Tuesday, October 5, 2010

Deuling Monsters: Hyde vs. Dorian Gray

I've been letting my recent readings of Dr. Jekyll & Mr. Hyde and The Picture of Dorian Gray percolate for a couple of days while I consider the question of who is the bigger bad guy. Much as I hate to do this to Heather (whose post I found first and who brought me into this duel) and her man Hyde, I've decided that it's Dorian. Dr. Jekyll is an experimenter gone bad... He's got the qualities of the addictive personality. It takes more and more of the drug to turn him back into Jekyll and at the end he sends his man on an endless hunt to find the "pure stuff." And, yes, while he admits that he enjoyed letting Hyde loose and relished doing all the evil things (without remorse) while Hyde...in the end, he is still desperately trying to get back to the good side. And rather than let his friend/lawyer and servant be afflicted with Hyde on a permanent basis, rather than live the rest of his life as the evil Hyde--he commits suicide and destroys the monster that he has become. There would seem to be some good still left in him.

Dorian Gray, on the other hand, is given several chances to repent of his evil nature. He considers it seriously when Sibyl Vane commits suicide but is soon persuaded by Lord Henry that he need not repent...that Sibyl's death was of all things
artistic. Once well set on the destructive path, Dorian does not look back. And when Basil Hallward tries to persuade him to call on God for forgiveness, he goes even further and murders his friend--because at all costs he must silence the voice of conscience. Dorian commits his murder and blackmail and all the other atrocities and ends the book without regretting them...when he destroys himself (through his attack on the painting), he is not trying to save himself or anyone else from his evil deeds. He believes destroying the painting will release him from the reminders of his sins. It seems to me that Dorian is far more committed to his path....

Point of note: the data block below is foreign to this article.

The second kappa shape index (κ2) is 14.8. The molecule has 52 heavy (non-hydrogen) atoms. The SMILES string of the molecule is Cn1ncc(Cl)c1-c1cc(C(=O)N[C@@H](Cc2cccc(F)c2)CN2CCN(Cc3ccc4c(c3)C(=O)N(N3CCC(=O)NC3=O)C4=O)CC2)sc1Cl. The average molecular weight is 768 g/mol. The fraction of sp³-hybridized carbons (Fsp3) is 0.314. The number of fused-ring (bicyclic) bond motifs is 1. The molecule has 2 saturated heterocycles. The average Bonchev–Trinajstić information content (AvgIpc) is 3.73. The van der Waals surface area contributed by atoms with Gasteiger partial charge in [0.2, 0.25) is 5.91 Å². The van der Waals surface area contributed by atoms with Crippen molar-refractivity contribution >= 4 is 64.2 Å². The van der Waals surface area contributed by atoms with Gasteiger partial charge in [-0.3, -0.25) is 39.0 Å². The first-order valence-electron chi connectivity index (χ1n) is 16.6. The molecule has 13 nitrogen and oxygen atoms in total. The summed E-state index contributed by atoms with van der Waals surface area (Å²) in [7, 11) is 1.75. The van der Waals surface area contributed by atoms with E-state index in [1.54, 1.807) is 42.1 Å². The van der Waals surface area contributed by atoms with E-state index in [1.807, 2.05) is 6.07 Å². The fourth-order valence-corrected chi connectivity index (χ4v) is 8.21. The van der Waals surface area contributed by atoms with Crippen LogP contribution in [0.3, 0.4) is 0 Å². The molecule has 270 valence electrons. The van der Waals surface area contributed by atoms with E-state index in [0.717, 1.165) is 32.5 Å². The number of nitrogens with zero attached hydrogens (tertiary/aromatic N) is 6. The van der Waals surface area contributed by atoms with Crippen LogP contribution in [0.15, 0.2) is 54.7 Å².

Anonymous said...

I didn't want to read your post until I had read both books, but now that I have, here I am. :-D

I didn't consider their redeeming (if any) qualities, but you raise an excellent point. I preferred Dorian the monster just because I found him to be a more fleshed out character. Hyde just seemed a quickly dashed off story.

Thanks for joining our duel!

Heather J. @ TLC Book Tours said...

Ooh you make some GOOD points here! Not exactly enough to make me change my mind in choosing Hyde as the bigger baddie, but you certainly have me some things to think about.

I'll be linking to your post on 10/31/10 in my recap - thanks again for participating in Dueling Monsters: Round 2!

Bev Hankins said...

Thanks for having me, softdrink and Heather! It was fun re-reading these classics and considering them in light of the duel!

Dreamybee said...

You and Heather both mentioned the redemption (or lack thereof) of the main characters at the ends of the books. I overlooked that, but it is a good point. I thought of the similarities to drug addiction in Jekyll and Hyde's case too-I wonder if that was at all in Stevenson's mind when he wrote it.